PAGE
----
“My love is the bomb and forgiveness is the rocket”

Emeli Sande has commanding, effortlessly perfect vocals and lyrics that demand to be consumed, to be understood; there is no multi-tasking when you listen to her content, the very act is a practice in being present.

Long Live the Angels, Sande’s 2nd studio album is a complete and magical work of art. There is no telling how she’s able to move and inspire the listener without lifting a finger. Perhaps it is the way she surrenders herself wholly to the music, how through that surrender, she’s able to take full control of it. But really, there is no telling.

The album consists of 18 tracks from the Scottish singer. Each track is pure with sentiment that whether relatable or not is deeply felt. Emeli is not afraid to bleed, to reveal her wounds and scars and she is not afraid to unleash the powerful force that results from her recovery. This is what listening to her feels like: she is an unstoppable force of nature.

On the fourth track, ‘Hurts’, Emeli juxtaposes love and pain, a contradiction that’s poured out of her with an almost spiritual rigor.

“Baby, I’m not made of stone, it hurts…”

One of the strong points of this album is just how well Emeli performs on the acoustic records. There is that conversation with instruments that Baldwin describes in his short-story ‘Sonnys Blues, the unheard exchange between the artist and the instruments. Here, Emeli leads and the instruments follow and it is on her track ‘Give Me Something’ that this is most evident. Emeli has the unique ability to beg without bowing, without taking a position of weakness.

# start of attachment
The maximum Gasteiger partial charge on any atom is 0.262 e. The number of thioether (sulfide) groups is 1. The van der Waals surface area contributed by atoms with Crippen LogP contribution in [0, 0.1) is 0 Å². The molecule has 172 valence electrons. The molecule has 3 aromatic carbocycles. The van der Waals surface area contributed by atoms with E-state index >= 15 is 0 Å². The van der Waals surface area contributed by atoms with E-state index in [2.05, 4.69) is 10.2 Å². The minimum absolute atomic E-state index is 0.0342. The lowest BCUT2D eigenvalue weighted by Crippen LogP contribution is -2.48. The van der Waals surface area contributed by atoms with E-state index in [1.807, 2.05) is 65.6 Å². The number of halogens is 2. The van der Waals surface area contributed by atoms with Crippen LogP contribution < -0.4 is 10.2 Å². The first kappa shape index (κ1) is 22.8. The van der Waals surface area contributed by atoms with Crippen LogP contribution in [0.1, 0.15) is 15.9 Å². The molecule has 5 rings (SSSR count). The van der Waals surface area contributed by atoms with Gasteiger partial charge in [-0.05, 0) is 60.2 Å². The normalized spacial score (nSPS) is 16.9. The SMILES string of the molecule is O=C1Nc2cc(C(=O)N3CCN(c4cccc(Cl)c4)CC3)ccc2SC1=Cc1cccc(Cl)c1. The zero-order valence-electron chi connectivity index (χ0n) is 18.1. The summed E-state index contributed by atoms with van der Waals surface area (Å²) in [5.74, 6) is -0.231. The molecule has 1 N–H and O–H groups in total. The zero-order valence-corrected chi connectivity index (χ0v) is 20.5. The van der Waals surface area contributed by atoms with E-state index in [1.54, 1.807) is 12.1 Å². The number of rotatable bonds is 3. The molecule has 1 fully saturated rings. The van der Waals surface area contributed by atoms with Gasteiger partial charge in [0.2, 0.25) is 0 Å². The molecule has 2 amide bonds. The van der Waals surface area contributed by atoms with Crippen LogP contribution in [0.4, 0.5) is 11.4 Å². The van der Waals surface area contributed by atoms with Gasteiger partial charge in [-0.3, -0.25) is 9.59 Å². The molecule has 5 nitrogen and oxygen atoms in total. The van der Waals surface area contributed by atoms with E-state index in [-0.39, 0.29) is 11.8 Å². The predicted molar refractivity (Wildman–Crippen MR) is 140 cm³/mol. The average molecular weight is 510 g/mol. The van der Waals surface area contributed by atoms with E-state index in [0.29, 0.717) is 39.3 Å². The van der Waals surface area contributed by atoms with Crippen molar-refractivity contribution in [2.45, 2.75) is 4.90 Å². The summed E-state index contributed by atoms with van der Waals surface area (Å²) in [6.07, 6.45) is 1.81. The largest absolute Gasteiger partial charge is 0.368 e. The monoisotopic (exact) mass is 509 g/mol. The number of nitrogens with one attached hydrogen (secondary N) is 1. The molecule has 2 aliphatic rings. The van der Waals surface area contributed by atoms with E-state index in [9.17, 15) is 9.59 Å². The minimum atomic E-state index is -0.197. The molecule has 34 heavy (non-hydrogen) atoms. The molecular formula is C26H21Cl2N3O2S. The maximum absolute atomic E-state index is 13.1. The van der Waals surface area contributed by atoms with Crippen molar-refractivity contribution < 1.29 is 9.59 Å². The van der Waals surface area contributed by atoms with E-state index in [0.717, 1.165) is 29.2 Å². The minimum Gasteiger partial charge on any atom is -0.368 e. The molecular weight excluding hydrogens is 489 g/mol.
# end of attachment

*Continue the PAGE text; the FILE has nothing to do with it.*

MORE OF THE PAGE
“Please give me something, I can believe in…

I fell in love with fear, please God forgive me

Have mercy on me, it’s not easy here”

On ‘Garden’, Emeli provides the vocals to the 4-minute poetic track that features the American Hiphop Artist Jay Electronica. Jay’s rap verses have little difference from written poetry and contain imagery that attempts to define the eternal conundrum that is “love”. This track ends with a soothing spoken word piece by Aine Zion who complements the tracks quite nicely.

Sweet Architect, the 11th track on the album is another of Emeli’s soulful renditions, figuratively referring to a spiritual entity or perhaps a lover. Emeli calls on to this ‘architect’ to rebuild the dilapidated, the ‘heavy bones’.

Oh sweet architect, my bones are heavy and my soul’s a mess

Come find my Address, build me up, build me up

Oh sweet architect, I’ve been lonely since the day you left

Come find my Address, build me up, build me up

Part of what makes Emeli a powerful artist is just how calmly she addresses controvertial social and political subjects. On This Much is True, the last track on ‘Long Live the Angels’, Emeli shares her perspective on some sharp unresolved subjects like how children are raised, the philosophical crisis that fuels attachment to social media, and uses love, the preferred theme for her music, as the remedy to this crucible.

Can’t trust the politicians

Too many channels on the television

Our Children dance like they’ve seen it all

I went on the internet and I got myself a thousand friends

Funny No one ever seems to call

I can’t stress it enough, this album is a quality project and it shows through Emeli’s patient delivery on each track, she doesn’t rush nor attempt to impress, and that’s, in more ways than one, a reason to give her album a listen.